High school wealth best predicts college enrollment—and persistence

Data sheds new light on an old problem

Data released by the National Student Clearinghouse on Tuesday shows that the students from high-income high schools are not only more likely to attend college, they are also more likely to persist to their second year.

The data tracked the educational outcomes of about 3.5 million high-school graduates who were classified as having come from either high- or low-income schools based on the percentage of students receiving subsidized lunches. Schools were further divided by setting (urban/suburban/rural) and level of racial diversity.

Researchers found:

  • The overall income of a high school was the strongest predictor of a graduate's likelihood to attend college.
  • Students from high-income, low-minority, and suburban schools attended college immediately after graduating 73% of the time. In contrast, only 47% of graduates from low-income, low-minority, suburban and rural schools did the same.
  • High school income alone did not predict a student's likelihood to choose a four-year program—roughly half of students from most school types attended two-year colleges. However, at high-income, low-minority high schools, fewer graduates who attended college did so at two-year programs. 

Related: How to attract low-income, high-ability students

Students from higher-income schools were also more likely to persist beyond freshman year. Between 83% and 89% of students from high-income schools retained to their second year. In contrast, students from low-income, low-minority, rural high schools persisted at the lowest rate, only 75%.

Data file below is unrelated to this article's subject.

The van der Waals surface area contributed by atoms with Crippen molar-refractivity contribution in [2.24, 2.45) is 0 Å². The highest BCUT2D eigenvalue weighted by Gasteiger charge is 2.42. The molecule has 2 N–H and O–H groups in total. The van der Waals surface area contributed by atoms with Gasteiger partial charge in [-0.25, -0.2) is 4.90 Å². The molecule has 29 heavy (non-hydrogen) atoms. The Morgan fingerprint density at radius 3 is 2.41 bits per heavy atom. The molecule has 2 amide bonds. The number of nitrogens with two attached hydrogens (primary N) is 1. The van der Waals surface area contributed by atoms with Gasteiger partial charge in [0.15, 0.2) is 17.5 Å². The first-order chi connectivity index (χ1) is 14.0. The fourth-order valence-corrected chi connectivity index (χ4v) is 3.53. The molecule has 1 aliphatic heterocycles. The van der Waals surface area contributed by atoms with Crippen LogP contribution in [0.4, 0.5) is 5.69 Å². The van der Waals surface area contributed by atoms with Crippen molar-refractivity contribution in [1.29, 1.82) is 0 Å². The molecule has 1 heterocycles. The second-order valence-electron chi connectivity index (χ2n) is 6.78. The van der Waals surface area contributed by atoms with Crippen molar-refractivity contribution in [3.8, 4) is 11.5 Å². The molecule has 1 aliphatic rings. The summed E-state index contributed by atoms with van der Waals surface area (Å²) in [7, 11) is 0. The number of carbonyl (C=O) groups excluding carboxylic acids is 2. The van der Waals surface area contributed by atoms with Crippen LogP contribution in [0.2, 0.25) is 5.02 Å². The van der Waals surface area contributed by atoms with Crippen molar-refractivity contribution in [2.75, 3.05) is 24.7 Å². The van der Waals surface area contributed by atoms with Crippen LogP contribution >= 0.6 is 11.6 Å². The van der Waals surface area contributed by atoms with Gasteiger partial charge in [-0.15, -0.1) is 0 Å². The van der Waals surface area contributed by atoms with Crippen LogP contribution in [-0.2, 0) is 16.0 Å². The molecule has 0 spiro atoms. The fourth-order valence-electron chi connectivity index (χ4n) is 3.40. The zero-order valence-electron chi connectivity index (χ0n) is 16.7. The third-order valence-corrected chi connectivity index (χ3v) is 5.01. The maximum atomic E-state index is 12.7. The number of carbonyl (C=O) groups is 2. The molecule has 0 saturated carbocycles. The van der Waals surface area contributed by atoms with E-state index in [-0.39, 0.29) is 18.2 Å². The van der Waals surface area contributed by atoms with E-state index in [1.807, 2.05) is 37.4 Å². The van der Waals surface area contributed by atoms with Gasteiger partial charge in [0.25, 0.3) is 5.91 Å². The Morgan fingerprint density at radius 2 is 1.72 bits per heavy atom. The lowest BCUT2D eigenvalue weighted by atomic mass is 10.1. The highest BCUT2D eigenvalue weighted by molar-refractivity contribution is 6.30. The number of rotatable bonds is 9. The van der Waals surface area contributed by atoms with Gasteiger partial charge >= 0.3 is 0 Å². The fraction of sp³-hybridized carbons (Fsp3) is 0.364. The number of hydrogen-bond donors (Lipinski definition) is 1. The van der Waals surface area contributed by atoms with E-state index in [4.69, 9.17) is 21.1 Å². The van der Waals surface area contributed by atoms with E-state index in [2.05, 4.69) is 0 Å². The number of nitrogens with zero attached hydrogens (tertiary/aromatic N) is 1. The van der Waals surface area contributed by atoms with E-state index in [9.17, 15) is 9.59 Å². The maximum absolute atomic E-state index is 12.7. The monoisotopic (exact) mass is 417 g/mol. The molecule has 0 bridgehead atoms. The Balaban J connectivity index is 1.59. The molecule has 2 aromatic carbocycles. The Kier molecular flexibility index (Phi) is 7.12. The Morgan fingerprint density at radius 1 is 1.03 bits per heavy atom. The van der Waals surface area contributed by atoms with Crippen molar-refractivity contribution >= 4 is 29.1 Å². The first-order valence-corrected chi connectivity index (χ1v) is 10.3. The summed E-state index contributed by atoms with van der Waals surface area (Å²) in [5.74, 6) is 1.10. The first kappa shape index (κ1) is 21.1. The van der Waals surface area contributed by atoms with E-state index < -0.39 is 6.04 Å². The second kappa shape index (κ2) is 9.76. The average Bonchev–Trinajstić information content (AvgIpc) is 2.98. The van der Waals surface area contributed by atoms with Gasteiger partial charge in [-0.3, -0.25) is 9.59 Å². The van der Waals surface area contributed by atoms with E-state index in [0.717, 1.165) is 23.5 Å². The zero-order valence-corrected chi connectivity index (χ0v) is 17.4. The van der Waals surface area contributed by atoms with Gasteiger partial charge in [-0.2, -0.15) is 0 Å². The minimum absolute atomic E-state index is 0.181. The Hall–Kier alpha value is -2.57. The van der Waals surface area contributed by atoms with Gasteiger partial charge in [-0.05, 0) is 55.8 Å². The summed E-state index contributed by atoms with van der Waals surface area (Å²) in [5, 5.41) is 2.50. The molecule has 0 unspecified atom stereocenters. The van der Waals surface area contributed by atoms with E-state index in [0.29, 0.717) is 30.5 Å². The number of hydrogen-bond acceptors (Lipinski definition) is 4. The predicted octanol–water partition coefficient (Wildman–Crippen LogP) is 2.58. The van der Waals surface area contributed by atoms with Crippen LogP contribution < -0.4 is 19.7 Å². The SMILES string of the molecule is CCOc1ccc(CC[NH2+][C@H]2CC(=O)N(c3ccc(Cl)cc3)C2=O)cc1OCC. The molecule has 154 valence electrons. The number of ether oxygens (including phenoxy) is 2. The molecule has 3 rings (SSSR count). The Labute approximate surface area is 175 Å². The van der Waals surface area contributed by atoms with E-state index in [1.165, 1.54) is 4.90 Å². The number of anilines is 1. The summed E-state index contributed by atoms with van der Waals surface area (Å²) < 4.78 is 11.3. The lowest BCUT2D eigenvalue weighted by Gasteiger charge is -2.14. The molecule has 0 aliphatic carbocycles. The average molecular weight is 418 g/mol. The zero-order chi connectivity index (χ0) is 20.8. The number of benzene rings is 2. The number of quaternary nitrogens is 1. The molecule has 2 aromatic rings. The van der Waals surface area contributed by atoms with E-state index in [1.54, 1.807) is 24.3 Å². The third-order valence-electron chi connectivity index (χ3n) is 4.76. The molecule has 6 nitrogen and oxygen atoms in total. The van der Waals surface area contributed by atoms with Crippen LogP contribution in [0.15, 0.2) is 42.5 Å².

Uniquely, the data released by the National Student Clearinghouse tracks students even if they have transferred or reenrolled. For instance, at four-year universities, between 83% and 93% of students maintain their enrollment in a program after one year—while persistence rates released by the ACT fall between 64% and 69%.

The authors of the report note that "School-based resources are especially important for students from families in which no adults have attended college," and say they hope the data will focus attention on student populations which need more assistance in navigating the college enrollment process (National Student Clearinghouse, High School Benchmarks 2014 Report; Bidwell, U.S. News & World Report, 10/14).

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